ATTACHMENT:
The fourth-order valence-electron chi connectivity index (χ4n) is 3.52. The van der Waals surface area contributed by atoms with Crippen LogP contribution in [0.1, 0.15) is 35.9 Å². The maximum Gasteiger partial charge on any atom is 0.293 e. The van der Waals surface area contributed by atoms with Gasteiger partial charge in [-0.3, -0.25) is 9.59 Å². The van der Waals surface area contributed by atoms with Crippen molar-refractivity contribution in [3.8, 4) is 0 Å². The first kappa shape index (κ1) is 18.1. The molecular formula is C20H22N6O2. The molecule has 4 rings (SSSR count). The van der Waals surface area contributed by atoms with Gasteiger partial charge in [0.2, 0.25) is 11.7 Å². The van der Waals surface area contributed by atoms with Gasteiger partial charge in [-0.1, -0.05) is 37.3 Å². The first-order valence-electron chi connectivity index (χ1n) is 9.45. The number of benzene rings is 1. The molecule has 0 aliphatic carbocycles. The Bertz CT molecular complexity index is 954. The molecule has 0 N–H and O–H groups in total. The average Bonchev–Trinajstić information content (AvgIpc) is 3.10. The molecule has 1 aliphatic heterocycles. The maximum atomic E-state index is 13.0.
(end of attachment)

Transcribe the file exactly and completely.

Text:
The fourth-order valence-electron chi connectivity index (χ4n) is 3.52. The van der Waals surface area contributed by atoms with Crippen LogP contribution in [0.1, 0.15) is 35.9 Å². The maximum Gasteiger partial charge on any atom is 0.293 e. The van der Waals surface area contributed by atoms with Gasteiger partial charge in [-0.3, -0.25) is 9.59 Å². The van der Waals surface area contributed by atoms with Crippen molar-refractivity contribution in [3.8, 4) is 0 Å². The first kappa shape index (κ1) is 18.1. The molecular formula is C20H22N6O2. The molecule has 4 rings (SSSR count). The van der Waals surface area contributed by atoms with Gasteiger partial charge in [0.2, 0.25) is 11.7 Å². The van der Waals surface area contributed by atoms with Gasteiger partial charge in [-0.1, -0.05) is 37.3 Å². The first-order valence-electron chi connectivity index (χ1n) is 9.45. The number of benzene rings is 1. The molecule has 0 aliphatic carbocycles. The Bertz CT molecular complexity index is 954. The molecule has 0 N–H and O–H groups in total. The average Bonchev–Trinajstić information content (AvgIpc) is 3.10. The molecule has 1 aliphatic heterocycles. The maximum atomic E-state index is 13.0.